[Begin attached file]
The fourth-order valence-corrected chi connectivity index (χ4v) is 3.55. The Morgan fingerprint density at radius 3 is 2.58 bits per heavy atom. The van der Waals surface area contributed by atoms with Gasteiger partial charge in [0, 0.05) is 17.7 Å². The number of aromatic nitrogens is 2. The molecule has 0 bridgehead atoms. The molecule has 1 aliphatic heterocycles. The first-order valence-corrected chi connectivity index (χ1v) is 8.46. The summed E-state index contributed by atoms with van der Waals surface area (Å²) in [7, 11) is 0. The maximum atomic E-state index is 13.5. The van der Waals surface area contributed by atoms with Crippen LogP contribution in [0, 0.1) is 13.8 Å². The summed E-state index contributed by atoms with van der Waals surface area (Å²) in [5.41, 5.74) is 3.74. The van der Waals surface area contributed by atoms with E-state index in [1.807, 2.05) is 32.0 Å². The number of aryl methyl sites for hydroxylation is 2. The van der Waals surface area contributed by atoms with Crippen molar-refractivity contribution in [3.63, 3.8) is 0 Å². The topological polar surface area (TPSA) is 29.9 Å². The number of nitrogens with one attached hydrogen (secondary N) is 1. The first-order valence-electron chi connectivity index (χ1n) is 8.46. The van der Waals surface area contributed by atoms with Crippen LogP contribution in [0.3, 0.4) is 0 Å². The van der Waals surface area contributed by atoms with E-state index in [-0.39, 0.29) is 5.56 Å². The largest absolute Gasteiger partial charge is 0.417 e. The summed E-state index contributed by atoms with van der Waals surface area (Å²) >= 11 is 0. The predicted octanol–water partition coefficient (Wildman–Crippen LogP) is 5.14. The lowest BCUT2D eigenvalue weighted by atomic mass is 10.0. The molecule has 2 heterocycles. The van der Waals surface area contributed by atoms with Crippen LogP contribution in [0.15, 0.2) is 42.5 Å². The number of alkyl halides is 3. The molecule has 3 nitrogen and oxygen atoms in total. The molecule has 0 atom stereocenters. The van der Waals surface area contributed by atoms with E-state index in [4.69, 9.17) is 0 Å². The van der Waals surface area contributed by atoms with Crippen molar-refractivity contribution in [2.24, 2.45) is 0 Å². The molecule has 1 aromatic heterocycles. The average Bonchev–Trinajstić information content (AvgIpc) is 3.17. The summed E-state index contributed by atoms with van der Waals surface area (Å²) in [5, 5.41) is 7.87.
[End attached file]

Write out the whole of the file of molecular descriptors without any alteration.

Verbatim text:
The fourth-order valence-corrected chi connectivity index (χ4v) is 3.55. The Morgan fingerprint density at radius 3 is 2.58 bits per heavy atom. The van der Waals surface area contributed by atoms with Gasteiger partial charge in [0, 0.05) is 17.7 Å². The number of aromatic nitrogens is 2. The molecule has 0 bridgehead atoms. The molecule has 1 aliphatic heterocycles. The first-order valence-corrected chi connectivity index (χ1v) is 8.46. The summed E-state index contributed by atoms with van der Waals surface area (Å²) in [7, 11) is 0. The maximum atomic E-state index is 13.5. The van der Waals surface area contributed by atoms with Crippen LogP contribution in [0, 0.1) is 13.8 Å². The summed E-state index contributed by atoms with van der Waals surface area (Å²) in [5.41, 5.74) is 3.74. The van der Waals surface area contributed by atoms with E-state index in [1.807, 2.05) is 32.0 Å². The number of aryl methyl sites for hydroxylation is 2. The van der Waals surface area contributed by atoms with Crippen molar-refractivity contribution in [3.63, 3.8) is 0 Å². The topological polar surface area (TPSA) is 29.9 Å². The number of nitrogens with one attached hydrogen (secondary N) is 1. The first-order valence-electron chi connectivity index (χ1n) is 8.46. The van der Waals surface area contributed by atoms with Crippen LogP contribution in [0.3, 0.4) is 0 Å². The van der Waals surface area contributed by atoms with E-state index in [-0.39, 0.29) is 5.56 Å². The largest absolute Gasteiger partial charge is 0.417 e. The summed E-state index contributed by atoms with van der Waals surface area (Å²) >= 11 is 0. The predicted octanol–water partition coefficient (Wildman–Crippen LogP) is 5.14. The lowest BCUT2D eigenvalue weighted by atomic mass is 10.0. The molecule has 2 heterocycles. The van der Waals surface area contributed by atoms with Crippen LogP contribution in [0.15, 0.2) is 42.5 Å². The number of alkyl halides is 3. The molecule has 3 nitrogen and oxygen atoms in total. The molecule has 0 atom stereocenters. The van der Waals surface area contributed by atoms with E-state index in [4.69, 9.17) is 0 Å². The van der Waals surface area contributed by atoms with Crippen molar-refractivity contribution in [2.24, 2.45) is 0 Å². The molecule has 1 aromatic heterocycles. The average Bonchev–Trinajstić information content (AvgIpc) is 3.17. The summed E-state index contributed by atoms with van der Waals surface area (Å²) in [5, 5.41) is 7.87.